Judgment is given to men that they may use it. Because it may be used erroneously, are men to be told that they ought not to use it at all?”
-- John Stuart Mill
What is a ban?
An official or legal prohibition:
Types of bans
You can ban...
- Activities people do
- Things people ingest
- How people express themselves
- Things people possess
Why are things banned?
Look at the moral atmosphere today. Every-thing enjoyable, from cigarettes to sex to ambition to the profit motive, is considered depraved or sinful.. Just to prove that a thing makes men happy- and you have dammed it.
-- Ayn Rand
The reason why things are banned. People in power can't tell who will use them responsibly.
"I'm not Santa Claus. I can't figure out who's naughty and who's nice," he said. "So we went ahead and banned all of them."
- If no-one uses a banned item, there is no need to ban
- If everyone is responsible with the banned item, there is no need to ban
- If everyone uses the banned item the ban will be repealed ban, or not enforced
Of those users that use the banned item, and are irreponsible
- If the banned item is harmless, why is it banned??????
- If the banned item is voluntarily taken and only harms the user that should be the users choice
- If the banned item harms others then there will be laws that do/should reflect that.
Banning is an archaic Victorian attitude, that has very little relevance in the 21st century
"Public misunderstanding, ignorance and possibly contempt for liberty play into the hands of people who want to control our lives."
"One of the least-understood functions of private property rights is that of determining who may harm whom in what ways."
"If we banned or restricted all activities that affect, harm or have the possibility of harming other people, it wouldn't be a very nice life."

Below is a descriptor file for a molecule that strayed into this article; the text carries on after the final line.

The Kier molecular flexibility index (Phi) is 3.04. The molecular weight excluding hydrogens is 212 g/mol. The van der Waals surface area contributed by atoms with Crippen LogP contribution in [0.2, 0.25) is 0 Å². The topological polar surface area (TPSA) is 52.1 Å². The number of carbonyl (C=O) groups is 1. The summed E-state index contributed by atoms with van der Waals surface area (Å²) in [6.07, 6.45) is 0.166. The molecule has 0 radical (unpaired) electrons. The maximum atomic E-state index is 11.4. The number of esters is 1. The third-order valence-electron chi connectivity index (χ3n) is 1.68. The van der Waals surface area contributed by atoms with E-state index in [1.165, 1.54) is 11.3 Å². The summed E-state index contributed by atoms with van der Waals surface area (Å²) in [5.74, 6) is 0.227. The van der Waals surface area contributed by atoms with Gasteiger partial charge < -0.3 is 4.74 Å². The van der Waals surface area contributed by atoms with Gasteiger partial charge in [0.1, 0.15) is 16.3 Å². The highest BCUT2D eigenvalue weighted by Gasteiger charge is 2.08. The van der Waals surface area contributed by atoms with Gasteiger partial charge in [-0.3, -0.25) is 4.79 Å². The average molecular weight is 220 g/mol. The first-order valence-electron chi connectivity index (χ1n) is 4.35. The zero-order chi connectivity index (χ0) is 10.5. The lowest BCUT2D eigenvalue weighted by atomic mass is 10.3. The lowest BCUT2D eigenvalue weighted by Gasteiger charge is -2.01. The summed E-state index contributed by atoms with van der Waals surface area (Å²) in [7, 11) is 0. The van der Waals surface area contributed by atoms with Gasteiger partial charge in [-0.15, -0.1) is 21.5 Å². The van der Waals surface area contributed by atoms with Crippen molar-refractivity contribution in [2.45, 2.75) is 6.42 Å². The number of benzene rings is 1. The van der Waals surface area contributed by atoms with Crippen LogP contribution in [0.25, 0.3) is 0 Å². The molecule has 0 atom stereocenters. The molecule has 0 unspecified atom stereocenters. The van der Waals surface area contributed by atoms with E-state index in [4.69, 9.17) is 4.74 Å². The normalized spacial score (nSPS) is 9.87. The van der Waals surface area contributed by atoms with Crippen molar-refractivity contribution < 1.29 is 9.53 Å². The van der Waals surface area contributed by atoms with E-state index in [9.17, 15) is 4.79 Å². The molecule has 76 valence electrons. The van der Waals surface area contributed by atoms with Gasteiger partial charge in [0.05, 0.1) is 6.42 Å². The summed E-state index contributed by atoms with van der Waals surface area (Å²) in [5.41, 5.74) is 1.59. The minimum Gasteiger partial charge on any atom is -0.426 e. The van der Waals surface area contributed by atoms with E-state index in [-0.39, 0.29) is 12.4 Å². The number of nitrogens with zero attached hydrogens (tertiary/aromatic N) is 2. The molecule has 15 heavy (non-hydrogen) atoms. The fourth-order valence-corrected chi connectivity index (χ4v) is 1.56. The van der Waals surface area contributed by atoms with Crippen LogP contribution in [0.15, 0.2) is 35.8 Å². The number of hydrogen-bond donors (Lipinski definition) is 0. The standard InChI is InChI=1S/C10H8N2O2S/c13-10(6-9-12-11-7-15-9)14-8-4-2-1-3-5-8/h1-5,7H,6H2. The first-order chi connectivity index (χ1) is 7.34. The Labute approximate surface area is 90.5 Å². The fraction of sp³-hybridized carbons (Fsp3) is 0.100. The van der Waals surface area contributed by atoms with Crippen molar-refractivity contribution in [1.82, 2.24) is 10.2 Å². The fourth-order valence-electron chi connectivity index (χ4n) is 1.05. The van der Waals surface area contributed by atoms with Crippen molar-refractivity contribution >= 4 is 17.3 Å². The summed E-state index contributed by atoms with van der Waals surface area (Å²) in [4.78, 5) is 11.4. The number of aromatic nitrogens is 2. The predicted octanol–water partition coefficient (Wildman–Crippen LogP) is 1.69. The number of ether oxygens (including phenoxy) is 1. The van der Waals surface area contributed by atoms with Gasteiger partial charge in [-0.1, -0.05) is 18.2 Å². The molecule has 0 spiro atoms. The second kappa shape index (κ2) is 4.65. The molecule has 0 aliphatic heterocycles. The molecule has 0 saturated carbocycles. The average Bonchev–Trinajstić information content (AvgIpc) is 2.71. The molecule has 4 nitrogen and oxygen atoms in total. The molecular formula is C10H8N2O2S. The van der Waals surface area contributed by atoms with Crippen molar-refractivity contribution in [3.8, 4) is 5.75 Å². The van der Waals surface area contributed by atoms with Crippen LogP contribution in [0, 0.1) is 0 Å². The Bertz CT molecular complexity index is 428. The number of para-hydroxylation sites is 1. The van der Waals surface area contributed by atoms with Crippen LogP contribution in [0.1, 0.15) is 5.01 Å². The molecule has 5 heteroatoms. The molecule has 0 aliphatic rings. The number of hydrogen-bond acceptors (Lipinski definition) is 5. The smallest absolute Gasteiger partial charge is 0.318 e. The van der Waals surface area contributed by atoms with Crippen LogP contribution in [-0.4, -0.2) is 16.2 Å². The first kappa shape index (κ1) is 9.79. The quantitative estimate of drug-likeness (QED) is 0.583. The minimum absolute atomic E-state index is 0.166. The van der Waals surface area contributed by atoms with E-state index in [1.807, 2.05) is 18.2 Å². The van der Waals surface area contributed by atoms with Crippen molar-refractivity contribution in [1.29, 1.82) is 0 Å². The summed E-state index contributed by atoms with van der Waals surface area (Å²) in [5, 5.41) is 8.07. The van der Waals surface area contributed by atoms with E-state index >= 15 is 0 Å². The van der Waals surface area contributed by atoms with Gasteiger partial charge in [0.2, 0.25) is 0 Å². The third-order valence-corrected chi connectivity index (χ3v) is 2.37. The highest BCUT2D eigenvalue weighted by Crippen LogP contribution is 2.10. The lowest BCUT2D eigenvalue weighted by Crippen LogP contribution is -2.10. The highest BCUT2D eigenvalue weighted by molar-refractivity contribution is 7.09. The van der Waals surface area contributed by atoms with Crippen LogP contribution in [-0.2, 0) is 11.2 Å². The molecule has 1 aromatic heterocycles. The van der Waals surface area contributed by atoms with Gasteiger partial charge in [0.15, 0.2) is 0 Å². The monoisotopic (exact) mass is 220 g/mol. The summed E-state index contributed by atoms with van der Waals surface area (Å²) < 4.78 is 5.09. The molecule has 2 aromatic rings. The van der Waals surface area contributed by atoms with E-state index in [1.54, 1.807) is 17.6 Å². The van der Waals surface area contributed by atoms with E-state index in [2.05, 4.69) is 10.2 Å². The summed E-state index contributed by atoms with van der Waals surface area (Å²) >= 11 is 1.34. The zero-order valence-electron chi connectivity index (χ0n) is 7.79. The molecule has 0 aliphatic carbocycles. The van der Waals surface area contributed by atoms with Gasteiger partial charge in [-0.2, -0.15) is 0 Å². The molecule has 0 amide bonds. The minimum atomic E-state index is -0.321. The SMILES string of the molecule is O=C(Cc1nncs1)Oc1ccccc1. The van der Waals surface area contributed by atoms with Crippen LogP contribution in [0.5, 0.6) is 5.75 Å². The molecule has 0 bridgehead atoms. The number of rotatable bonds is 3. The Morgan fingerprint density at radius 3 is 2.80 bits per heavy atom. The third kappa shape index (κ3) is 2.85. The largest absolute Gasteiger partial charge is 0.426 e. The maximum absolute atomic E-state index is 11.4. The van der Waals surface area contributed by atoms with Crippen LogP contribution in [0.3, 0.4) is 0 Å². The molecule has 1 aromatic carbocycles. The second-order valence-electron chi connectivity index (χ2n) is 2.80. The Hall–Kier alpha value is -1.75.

Has banning ever worked?
Prohibition doesn't work
Just because the manufacture, distribution and sale of a product have been prohibited it does not necessarily follow that its manufacture, distribution and sale will cease.
Clearly not every kind of act that causes harm to others can be rightly prohibited.
Banning fails for the following reasons
- Offsetting behaviour
Examples of offsetting behaviour are: Bricked up windows to avoid 18th Century window tax, High tobacco tax leading to smuggling, illegal recreational drugs leading to illegal manufacture and distribution.
For prohibition to be effective requires a level of government spending and interference in people’s day-to-day lives which is unacceptable in a free society.
- It addresses the symptoms rather than the causes of social problems.
Gun control is not a solution to violent crime or a high murder rate because violent criminals are perfectly capable of illegally acquiring firearms or finding other means of killing people, for example with knives or fists.
- It promotes the very behaviour it is intended to eliminate
‘forbidden fruit effect’ – whereby activities that are forbidden become more attractive, especially to young people
What is wrong with Banning
The US Constitution ‘valued liberty both as an end and as a means
- Prohibition places markets into the hands of criminal enterprises
- Prohibition increases the risks of already risky activities
- Prohibition criminalises people who would not otherwise be criminals (victim-less crimes)
- Prohibition diverts law enforcement resources away from conduct that harms third parties
- Prohibition increases public ignorance
- Organised interest groups are crucial to the introduction of prohibitions
- Prohibition almost never works and is almost always counter-productive
- It violates "Consumer sovereignty"
Costs of banning
Enforcing prohibition involves a substantial direct financial cost.
To detect, arrest, prosecute and finally punish those engaging in prohibited activities requires substantial resources for the police, the courts and other government agencies.
This in no way counts the indirect costs, such as administration costs for compliance, or waste of resources to try to avoid detection, arrest, prosecution and punishment.
Banning imposes significant costs on individuals and society as a whole and produces few benefits in return.
Alternatives to banning
Ban the 'wrong', not the product. For example if there are heroin needles lying about, don't ban heroin, ban the needles.
It is possible to simultaneously believe that people should not consume a particular good or service and that that good or service should be legal; one simply believes that abstinence should be the result of individual choice, not government diktat.
Banning things is a growth industry